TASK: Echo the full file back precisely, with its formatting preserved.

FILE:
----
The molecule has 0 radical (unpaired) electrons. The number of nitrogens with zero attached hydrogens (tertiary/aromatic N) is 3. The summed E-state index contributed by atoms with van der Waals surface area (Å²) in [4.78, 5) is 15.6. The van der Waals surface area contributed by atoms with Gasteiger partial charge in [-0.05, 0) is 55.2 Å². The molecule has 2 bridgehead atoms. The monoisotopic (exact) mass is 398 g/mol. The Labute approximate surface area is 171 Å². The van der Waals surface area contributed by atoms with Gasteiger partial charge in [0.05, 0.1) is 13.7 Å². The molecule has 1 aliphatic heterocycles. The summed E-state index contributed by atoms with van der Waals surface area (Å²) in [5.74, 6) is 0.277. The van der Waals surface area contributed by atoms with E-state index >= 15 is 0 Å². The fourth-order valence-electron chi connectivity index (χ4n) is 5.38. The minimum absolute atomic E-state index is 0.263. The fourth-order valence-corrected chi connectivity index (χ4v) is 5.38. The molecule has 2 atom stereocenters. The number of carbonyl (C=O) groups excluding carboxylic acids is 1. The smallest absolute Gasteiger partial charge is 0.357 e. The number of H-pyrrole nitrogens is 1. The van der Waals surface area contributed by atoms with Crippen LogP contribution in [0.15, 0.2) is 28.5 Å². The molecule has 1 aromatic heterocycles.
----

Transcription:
The molecule has 0 radical (unpaired) electrons. The number of nitrogens with zero attached hydrogens (tertiary/aromatic N) is 3. The summed E-state index contributed by atoms with van der Waals surface area (Å²) in [4.78, 5) is 15.6. The van der Waals surface area contributed by atoms with Gasteiger partial charge in [-0.05, 0) is 55.2 Å². The molecule has 2 bridgehead atoms. The monoisotopic (exact) mass is 398 g/mol. The Labute approximate surface area is 171 Å². The van der Waals surface area contributed by atoms with Gasteiger partial charge in [0.05, 0.1) is 13.7 Å². The molecule has 1 aliphatic heterocycles. The summed E-state index contributed by atoms with van der Waals surface area (Å²) in [5.74, 6) is 0.277. The van der Waals surface area contributed by atoms with E-state index >= 15 is 0 Å². The fourth-order valence-electron chi connectivity index (χ4n) is 5.38. The minimum absolute atomic E-state index is 0.263. The fourth-order valence-corrected chi connectivity index (χ4v) is 5.38. The molecule has 2 atom stereocenters. The number of carbonyl (C=O) groups excluding carboxylic acids is 1. The smallest absolute Gasteiger partial charge is 0.357 e. The number of H-pyrrole nitrogens is 1. The van der Waals surface area contributed by atoms with Crippen LogP contribution in [0.15, 0.2) is 28.5 Å². The molecule has 1 aromatic heterocycles.